Long before he became prime minister of the U.K. in 2007, Gordon Brown saw himself as a great leader-in-waiting and didn’t care who knew it. His self-regard didn’t diminish as the crash flattened the economy and made a mockery of his plans. In 2010 he was voted out of office after clinging on too long.
You could say Brown, a charmless bully and notoriously incompetent manager, had it coming. As Chancellor of the Exchequer from 1997 to 2007—in effect, Deputy Prime Minister to Tony Blair and, in Brown’s own mind, co-leader—he was in command of economic policy as the conditions for the collapse formed. He can’t deny responsibility. Even in his own Labour Party, few are willing to defend him.
Yet there’s a case to be made. The significance of Brown’s most important achievement would be hard to overstate: He kept the U.K. out of the European Union’s single-currency system. Adopting the euro would have been unpopular. Memories of Britain’s humiliating exit from the EU’s exchange rate mechanism, the euro’s precursor, were still fresh when Labour came to power in 1997. Nonetheless, Blair was determined to talk the country around—he said the euro was Britain’s “destiny.” Brown stopped him. The Chancellor proposed five tests, knowing the economy wouldn’t meet them for the foreseeable future. That was that.
When the crash came, the U.K. had its own currency, central bank, and interest rate policy because of Brown. The Bank of England held rates down and later embarked on a Federal Reserve-style quantitative easing, even as inflation overshot its 2 percent target. The pound depreciated from 2007 to 2009, shielding U.K. exporters from what would have been a tighter squeeze.
It wasn’t Brown’s fault the recession dragged on. The Conservative-led coalition that replaced his Labour government in 2010 promoted “expansionary austerity”—fiscal tightening to restore public finances and boost confidence. It failed. Had Brown stayed in office, fiscal policy would have been more supportive of the recovery.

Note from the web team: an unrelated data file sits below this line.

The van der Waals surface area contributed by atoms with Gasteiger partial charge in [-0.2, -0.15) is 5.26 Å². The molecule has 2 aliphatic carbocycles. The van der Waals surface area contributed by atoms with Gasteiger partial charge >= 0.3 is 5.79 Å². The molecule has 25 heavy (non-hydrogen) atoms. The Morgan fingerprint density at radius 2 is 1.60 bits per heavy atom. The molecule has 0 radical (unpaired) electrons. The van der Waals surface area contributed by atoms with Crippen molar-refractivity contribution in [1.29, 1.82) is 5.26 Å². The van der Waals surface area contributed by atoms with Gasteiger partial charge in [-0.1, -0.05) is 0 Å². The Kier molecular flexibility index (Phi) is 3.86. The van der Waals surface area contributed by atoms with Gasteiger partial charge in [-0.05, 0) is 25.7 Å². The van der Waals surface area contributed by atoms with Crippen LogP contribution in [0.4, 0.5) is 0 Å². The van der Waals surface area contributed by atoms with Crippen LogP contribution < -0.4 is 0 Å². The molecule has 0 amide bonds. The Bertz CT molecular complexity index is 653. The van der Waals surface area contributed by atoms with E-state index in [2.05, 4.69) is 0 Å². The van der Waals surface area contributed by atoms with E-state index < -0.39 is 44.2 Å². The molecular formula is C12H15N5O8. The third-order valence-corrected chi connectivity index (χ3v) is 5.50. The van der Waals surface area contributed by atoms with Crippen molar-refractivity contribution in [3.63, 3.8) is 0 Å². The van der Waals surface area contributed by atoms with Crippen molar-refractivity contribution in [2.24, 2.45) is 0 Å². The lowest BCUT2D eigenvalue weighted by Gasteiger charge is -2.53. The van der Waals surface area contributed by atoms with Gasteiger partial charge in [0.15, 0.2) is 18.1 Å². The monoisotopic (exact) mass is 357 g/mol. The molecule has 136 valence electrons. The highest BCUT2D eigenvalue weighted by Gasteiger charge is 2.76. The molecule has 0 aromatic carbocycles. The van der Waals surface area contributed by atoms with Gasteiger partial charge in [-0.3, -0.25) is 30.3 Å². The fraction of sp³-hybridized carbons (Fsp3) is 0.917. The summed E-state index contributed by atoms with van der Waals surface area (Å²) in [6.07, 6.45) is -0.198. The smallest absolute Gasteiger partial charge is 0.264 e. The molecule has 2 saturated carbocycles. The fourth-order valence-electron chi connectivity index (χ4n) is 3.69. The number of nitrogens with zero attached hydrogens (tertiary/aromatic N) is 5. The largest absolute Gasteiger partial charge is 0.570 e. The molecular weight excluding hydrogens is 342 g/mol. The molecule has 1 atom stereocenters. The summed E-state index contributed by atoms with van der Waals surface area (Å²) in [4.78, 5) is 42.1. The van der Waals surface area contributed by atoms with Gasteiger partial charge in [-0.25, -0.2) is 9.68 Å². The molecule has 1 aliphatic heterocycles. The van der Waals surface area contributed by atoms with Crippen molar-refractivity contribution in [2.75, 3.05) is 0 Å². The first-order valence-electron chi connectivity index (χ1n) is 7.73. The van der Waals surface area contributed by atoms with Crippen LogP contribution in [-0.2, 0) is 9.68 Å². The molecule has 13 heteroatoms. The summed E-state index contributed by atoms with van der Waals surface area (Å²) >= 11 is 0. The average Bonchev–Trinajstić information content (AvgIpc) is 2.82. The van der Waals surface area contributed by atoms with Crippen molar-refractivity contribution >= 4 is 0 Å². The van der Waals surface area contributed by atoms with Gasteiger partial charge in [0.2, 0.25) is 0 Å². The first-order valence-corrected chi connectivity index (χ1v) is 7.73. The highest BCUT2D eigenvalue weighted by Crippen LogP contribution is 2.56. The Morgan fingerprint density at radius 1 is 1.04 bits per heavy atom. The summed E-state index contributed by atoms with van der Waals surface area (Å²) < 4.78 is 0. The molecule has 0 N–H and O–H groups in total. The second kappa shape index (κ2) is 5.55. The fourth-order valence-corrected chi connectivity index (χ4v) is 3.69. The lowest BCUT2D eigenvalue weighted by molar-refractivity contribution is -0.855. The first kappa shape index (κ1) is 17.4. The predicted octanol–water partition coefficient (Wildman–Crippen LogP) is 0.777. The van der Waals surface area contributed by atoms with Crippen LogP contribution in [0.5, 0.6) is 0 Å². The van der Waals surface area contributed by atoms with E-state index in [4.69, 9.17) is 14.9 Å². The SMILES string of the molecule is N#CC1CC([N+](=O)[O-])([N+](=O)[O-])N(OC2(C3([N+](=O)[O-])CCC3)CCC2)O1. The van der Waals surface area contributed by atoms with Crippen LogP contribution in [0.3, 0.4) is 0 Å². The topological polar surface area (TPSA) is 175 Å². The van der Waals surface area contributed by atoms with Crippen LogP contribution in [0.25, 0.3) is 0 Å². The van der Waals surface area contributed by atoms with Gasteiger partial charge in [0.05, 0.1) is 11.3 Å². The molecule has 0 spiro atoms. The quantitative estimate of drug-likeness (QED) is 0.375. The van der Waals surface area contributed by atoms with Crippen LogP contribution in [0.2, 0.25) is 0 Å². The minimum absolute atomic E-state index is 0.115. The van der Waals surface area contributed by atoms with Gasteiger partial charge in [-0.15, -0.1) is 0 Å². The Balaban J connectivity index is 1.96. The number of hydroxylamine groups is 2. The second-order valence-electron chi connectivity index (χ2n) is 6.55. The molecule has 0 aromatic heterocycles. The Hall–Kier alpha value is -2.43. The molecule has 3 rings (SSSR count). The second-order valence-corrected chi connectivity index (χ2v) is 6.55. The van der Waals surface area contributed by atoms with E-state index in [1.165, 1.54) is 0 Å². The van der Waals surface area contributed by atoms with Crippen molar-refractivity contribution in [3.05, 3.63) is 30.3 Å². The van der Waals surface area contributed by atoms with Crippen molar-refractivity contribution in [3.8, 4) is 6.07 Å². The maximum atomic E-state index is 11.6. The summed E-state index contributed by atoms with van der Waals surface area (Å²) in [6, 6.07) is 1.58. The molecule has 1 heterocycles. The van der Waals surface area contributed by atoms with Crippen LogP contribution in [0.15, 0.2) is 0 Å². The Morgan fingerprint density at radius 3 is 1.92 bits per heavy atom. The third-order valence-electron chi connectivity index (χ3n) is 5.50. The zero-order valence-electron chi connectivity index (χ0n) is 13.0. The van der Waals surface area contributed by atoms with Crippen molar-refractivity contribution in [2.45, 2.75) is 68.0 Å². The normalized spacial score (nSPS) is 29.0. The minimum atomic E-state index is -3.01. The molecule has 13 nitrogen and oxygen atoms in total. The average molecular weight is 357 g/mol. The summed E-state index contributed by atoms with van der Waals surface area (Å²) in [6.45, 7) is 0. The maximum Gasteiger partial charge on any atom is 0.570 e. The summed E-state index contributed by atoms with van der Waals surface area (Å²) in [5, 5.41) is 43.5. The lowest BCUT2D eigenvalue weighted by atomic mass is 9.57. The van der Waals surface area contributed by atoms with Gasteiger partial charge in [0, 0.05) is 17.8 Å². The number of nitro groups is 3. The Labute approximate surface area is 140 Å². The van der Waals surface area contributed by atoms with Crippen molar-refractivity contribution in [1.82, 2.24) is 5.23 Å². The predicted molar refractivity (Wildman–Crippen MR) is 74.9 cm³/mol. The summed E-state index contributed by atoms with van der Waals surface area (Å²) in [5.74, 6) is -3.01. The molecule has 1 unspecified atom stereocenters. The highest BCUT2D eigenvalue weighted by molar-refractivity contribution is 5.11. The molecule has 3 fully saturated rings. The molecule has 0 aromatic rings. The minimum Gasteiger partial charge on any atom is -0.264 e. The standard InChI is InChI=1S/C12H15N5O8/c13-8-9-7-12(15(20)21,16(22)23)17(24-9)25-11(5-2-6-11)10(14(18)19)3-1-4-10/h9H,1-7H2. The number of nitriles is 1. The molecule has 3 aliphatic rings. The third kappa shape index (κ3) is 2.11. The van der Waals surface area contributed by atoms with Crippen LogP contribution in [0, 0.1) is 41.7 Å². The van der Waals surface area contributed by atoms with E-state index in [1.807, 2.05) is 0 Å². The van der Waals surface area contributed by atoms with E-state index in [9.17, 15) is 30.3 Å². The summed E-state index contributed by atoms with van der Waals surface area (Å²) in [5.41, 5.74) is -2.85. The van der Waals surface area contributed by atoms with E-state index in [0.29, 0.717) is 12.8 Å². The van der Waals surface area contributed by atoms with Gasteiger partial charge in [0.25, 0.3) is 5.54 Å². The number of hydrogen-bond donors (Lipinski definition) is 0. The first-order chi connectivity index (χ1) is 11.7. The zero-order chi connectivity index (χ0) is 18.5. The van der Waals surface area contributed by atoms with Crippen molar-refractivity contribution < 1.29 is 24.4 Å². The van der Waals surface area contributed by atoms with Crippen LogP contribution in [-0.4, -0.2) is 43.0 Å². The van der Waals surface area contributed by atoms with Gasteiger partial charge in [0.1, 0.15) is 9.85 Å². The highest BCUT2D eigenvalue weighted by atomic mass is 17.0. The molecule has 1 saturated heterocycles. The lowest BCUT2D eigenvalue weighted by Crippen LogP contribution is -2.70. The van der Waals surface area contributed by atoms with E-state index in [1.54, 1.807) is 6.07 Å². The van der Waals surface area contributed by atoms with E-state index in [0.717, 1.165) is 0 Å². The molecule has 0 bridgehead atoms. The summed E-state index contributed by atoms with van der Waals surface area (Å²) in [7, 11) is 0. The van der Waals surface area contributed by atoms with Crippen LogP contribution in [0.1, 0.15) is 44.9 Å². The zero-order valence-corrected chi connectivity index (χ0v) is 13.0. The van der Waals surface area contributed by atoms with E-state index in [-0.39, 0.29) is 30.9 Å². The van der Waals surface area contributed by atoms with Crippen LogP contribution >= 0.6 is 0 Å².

Brown didn’t see the crash coming, but who did? He made the case for “light-touch” regulation as banks grew reckless and the housing bubble inflated. He wasn’t alone in that. Maybe he increased public spending too much before 2008 instead of cutting debt while he could, but on the eve of the crash, U.K. government debt was 28 percent of gross domestic product, compared with 48 percent in the U.S. and an average of 43 percent in the euro area. He should have leaned against the economic dominance of the City of London instead of tapping it to pay for expanded public services. Until the crash, few complained.
The City’s dominance was the country’s undoing—and Brown’s, as it would have been for any British prime minister. A global financial collapse was bound to hit the U.K. especially hard. Yet if the country had adopted the euro, the crash would have hurt even more. And if Brown hadn’t lost the election of 2010, the recovery may have come sooner. You won’t find many Brits who’ll say it, but the country owes him something.